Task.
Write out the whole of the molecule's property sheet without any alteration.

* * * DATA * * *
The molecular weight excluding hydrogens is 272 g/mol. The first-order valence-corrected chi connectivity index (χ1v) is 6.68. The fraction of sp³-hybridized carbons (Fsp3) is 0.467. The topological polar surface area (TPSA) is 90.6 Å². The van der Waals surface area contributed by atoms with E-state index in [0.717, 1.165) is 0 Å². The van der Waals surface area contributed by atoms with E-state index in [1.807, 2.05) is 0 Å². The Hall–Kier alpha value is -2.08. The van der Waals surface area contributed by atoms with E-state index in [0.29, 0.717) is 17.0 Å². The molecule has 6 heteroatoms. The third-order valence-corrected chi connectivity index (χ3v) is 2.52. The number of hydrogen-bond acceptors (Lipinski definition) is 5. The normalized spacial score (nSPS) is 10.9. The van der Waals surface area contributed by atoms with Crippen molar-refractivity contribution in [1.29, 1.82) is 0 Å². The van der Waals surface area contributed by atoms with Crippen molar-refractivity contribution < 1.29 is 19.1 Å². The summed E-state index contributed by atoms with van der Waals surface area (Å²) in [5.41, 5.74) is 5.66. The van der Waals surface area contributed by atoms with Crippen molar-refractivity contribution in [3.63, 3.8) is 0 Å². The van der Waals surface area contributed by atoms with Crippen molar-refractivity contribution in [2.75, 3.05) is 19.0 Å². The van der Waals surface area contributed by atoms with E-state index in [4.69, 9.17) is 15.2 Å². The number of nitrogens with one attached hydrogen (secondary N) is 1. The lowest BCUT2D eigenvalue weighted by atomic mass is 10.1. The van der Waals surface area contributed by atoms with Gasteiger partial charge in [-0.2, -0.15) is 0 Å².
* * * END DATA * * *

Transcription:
The molecular weight excluding hydrogens is 272 g/mol. The first-order valence-corrected chi connectivity index (χ1v) is 6.68. The fraction of sp³-hybridized carbons (Fsp3) is 0.467. The topological polar surface area (TPSA) is 90.6 Å². The van der Waals surface area contributed by atoms with E-state index in [0.717, 1.165) is 0 Å². The van der Waals surface area contributed by atoms with E-state index in [1.807, 2.05) is 0 Å². The Hall–Kier alpha value is -2.08. The van der Waals surface area contributed by atoms with E-state index in [0.29, 0.717) is 17.0 Å². The molecule has 6 heteroatoms. The third-order valence-corrected chi connectivity index (χ3v) is 2.52. The number of hydrogen-bond acceptors (Lipinski definition) is 5. The normalized spacial score (nSPS) is 10.9. The van der Waals surface area contributed by atoms with Crippen molar-refractivity contribution in [1.29, 1.82) is 0 Å². The van der Waals surface area contributed by atoms with Crippen molar-refractivity contribution < 1.29 is 19.1 Å². The summed E-state index contributed by atoms with van der Waals surface area (Å²) in [5.41, 5.74) is 5.66. The van der Waals surface area contributed by atoms with Crippen molar-refractivity contribution in [3.63, 3.8) is 0 Å². The van der Waals surface area contributed by atoms with Crippen molar-refractivity contribution in [2.75, 3.05) is 19.0 Å². The van der Waals surface area contributed by atoms with E-state index in [4.69, 9.17) is 15.2 Å². The number of nitrogens with one attached hydrogen (secondary N) is 1. The lowest BCUT2D eigenvalue weighted by atomic mass is 10.1. The van der Waals surface area contributed by atoms with Gasteiger partial charge in [-0.2, -0.15) is 0 Å².